An alternate reality based in fact.
USAC ran a concurrent stock car racing series in the Midwest beginning under AAA sanction that they picked up in 1955 and continued until its end in 1984 when it essentially folded into ARCA. Champions of the series included the likes of Marshall Teague, Fred Lorenzen, Paul Goldsmith, Parnelli Jones, and A.J. Foyt. The cars would seem instantly familiar to anyone who paid attention to Nascar in the same time window, but what if – given USAC’s longstanding ties to the Indy 500 – the rules had been different in one specific way?
What if USAC stock car racing had kept everything the same except instead of the usual stock car engines, they had diverged into using Indy-type engines? Smaller cubic inch and turbocharged. Durability may have been a problem pushing such heavy cars around on such high-strung engines, but if compelled to do it, suitable tuning should have found its own level.
It’s 1969 and there are Ford Fairlanes with the Blue Oval’s Indy Turbo V8s. The odd privateer, including the not-so-private Smokey Yunick who is getting back-door parts from Warren, MI, have turbo SBC Chevelles. Not to be out done, before being promoted in February of that year to the Chevrolet Division, John Delorean had been secretly helping a couple of teams develop methanol fueled lay-down turbo Offenhausers to go in the newest GTOs. They were every bit as fast as the big-block cars running in the southeast, but had a totally different sound and plenty of exhaust flames, particularly at the dirt track dates as drivers rolled in and out of the throttle while sliding around.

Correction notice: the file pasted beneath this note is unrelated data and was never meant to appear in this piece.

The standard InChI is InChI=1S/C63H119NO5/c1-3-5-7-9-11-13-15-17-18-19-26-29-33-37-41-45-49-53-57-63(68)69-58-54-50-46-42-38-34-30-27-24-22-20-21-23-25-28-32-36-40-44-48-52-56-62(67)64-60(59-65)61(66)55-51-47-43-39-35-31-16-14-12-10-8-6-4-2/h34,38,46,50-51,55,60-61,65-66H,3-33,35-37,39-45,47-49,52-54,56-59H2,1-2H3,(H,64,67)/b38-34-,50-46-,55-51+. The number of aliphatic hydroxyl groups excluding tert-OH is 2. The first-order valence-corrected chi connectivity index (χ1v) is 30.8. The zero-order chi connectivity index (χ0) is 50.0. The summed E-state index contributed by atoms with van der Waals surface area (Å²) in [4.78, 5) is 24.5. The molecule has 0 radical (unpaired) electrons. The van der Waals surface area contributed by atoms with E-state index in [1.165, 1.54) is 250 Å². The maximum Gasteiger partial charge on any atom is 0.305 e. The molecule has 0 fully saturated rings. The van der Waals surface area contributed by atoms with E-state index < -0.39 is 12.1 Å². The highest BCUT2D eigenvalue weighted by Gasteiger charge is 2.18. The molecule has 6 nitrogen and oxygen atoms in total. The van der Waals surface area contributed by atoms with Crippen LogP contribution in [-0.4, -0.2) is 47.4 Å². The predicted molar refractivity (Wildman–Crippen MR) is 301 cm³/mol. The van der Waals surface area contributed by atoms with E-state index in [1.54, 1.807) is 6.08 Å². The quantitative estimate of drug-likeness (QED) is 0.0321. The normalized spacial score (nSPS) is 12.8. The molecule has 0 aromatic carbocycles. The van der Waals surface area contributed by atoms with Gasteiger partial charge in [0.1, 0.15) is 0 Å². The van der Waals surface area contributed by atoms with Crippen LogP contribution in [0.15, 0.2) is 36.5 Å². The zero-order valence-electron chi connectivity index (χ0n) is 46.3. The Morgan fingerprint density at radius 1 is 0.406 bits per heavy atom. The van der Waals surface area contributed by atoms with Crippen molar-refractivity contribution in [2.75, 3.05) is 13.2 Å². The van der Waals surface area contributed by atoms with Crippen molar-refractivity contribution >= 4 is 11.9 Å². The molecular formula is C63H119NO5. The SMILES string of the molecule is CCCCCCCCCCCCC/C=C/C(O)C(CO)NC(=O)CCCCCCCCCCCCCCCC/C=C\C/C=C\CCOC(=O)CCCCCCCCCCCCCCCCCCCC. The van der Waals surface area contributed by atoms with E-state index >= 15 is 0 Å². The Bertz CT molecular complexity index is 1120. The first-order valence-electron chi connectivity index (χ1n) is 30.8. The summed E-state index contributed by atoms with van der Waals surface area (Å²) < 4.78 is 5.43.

I wonder what stock car racing would have evolved like had this been the case and what the feeders to Indy would have been. Sadly we will never know for certain, but Steve Strope’s Fairlane shown in the Jay Leno Garage feature gives a little glimpse into this alternate reality even though it is powered by the 428 SOHC Cammer and the Black ’62 Ford Falcon at the bottom is the real deal with the DOHC Ford Indy V8!